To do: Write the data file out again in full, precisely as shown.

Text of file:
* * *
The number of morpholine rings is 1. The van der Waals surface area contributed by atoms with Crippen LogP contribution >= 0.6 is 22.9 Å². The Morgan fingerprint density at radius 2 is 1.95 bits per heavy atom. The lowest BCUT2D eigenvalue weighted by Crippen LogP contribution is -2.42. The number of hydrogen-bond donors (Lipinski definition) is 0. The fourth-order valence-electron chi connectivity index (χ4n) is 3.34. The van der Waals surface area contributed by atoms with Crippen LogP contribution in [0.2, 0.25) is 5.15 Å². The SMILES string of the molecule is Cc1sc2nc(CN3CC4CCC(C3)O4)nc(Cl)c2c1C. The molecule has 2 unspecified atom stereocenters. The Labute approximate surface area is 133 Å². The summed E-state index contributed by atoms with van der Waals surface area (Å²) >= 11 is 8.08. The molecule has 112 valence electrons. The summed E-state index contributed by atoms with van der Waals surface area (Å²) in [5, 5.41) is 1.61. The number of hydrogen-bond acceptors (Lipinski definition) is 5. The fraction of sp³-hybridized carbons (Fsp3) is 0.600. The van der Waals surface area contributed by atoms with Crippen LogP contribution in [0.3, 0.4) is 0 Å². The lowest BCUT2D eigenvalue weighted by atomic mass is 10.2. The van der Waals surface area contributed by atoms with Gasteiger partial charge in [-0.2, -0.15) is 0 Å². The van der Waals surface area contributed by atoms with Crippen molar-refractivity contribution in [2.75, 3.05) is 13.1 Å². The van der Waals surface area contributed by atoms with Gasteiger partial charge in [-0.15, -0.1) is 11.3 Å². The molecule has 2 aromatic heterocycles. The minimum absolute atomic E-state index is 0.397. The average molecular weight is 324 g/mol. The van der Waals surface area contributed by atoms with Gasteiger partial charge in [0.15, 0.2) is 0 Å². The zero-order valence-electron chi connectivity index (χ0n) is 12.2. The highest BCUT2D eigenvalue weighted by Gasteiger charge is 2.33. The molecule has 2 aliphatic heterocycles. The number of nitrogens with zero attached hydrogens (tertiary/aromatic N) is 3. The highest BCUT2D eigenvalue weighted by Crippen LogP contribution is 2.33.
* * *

The number of morpholine rings is 1. The van der Waals surface area contributed by atoms with Crippen LogP contribution >= 0.6 is 22.9 Å². The Morgan fingerprint density at radius 2 is 1.95 bits per heavy atom. The lowest BCUT2D eigenvalue weighted by Crippen LogP contribution is -2.42. The number of hydrogen-bond donors (Lipinski definition) is 0. The fourth-order valence-electron chi connectivity index (χ4n) is 3.34. The van der Waals surface area contributed by atoms with Crippen LogP contribution in [0.2, 0.25) is 5.15 Å². The SMILES string of the molecule is Cc1sc2nc(CN3CC4CCC(C3)O4)nc(Cl)c2c1C. The molecule has 2 unspecified atom stereocenters. The Labute approximate surface area is 133 Å². The summed E-state index contributed by atoms with van der Waals surface area (Å²) >= 11 is 8.08. The molecule has 112 valence electrons. The summed E-state index contributed by atoms with van der Waals surface area (Å²) in [5, 5.41) is 1.61. The number of hydrogen-bond acceptors (Lipinski definition) is 5. The fraction of sp³-hybridized carbons (Fsp3) is 0.600. The van der Waals surface area contributed by atoms with Crippen LogP contribution in [0.3, 0.4) is 0 Å². The lowest BCUT2D eigenvalue weighted by atomic mass is 10.2. The van der Waals surface area contributed by atoms with Gasteiger partial charge in [-0.2, -0.15) is 0 Å². The van der Waals surface area contributed by atoms with Crippen molar-refractivity contribution in [2.75, 3.05) is 13.1 Å². The van der Waals surface area contributed by atoms with Gasteiger partial charge in [-0.15, -0.1) is 11.3 Å². The molecule has 2 aromatic heterocycles. The minimum absolute atomic E-state index is 0.397. The average molecular weight is 324 g/mol. The van der Waals surface area contributed by atoms with Gasteiger partial charge in [0.15, 0.2) is 0 Å². The zero-order valence-electron chi connectivity index (χ0n) is 12.2. The highest BCUT2D eigenvalue weighted by Gasteiger charge is 2.33. The molecule has 2 aliphatic heterocycles. The number of nitrogens with zero attached hydrogens (tertiary/aromatic N) is 3. The highest BCUT2D eigenvalue weighted by Crippen LogP contribution is 2.33.